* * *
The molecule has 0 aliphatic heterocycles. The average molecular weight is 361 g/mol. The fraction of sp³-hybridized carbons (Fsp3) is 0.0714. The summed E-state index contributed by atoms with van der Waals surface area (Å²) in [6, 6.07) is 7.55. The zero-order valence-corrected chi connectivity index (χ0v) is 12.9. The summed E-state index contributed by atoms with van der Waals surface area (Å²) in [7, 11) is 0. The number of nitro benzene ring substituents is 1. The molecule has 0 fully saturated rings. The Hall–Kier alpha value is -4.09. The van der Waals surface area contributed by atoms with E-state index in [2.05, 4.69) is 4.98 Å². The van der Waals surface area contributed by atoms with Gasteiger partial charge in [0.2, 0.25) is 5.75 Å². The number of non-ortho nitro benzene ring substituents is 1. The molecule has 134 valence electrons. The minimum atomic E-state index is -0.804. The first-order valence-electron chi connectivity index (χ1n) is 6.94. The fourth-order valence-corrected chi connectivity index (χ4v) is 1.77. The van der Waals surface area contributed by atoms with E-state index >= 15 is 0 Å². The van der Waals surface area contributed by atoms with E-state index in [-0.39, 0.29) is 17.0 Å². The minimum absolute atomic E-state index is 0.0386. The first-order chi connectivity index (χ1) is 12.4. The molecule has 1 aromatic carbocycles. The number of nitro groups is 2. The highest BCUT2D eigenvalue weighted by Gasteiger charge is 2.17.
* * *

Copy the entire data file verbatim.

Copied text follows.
The molecule has 0 aliphatic heterocycles. The average molecular weight is 361 g/mol. The fraction of sp³-hybridized carbons (Fsp3) is 0.0714. The summed E-state index contributed by atoms with van der Waals surface area (Å²) in [6, 6.07) is 7.55. The zero-order valence-corrected chi connectivity index (χ0v) is 12.9. The summed E-state index contributed by atoms with van der Waals surface area (Å²) in [7, 11) is 0. The number of nitro benzene ring substituents is 1. The molecule has 0 fully saturated rings. The Hall–Kier alpha value is -4.09. The van der Waals surface area contributed by atoms with E-state index in [2.05, 4.69) is 4.98 Å². The van der Waals surface area contributed by atoms with Gasteiger partial charge in [0.2, 0.25) is 5.75 Å². The number of non-ortho nitro benzene ring substituents is 1. The molecule has 134 valence electrons. The minimum atomic E-state index is -0.804. The first-order valence-electron chi connectivity index (χ1n) is 6.94. The fourth-order valence-corrected chi connectivity index (χ4v) is 1.77. The van der Waals surface area contributed by atoms with E-state index >= 15 is 0 Å². The van der Waals surface area contributed by atoms with E-state index in [-0.39, 0.29) is 17.0 Å². The minimum absolute atomic E-state index is 0.0386. The first-order chi connectivity index (χ1) is 12.4. The molecule has 1 aromatic carbocycles. The number of nitro groups is 2. The highest BCUT2D eigenvalue weighted by Gasteiger charge is 2.17.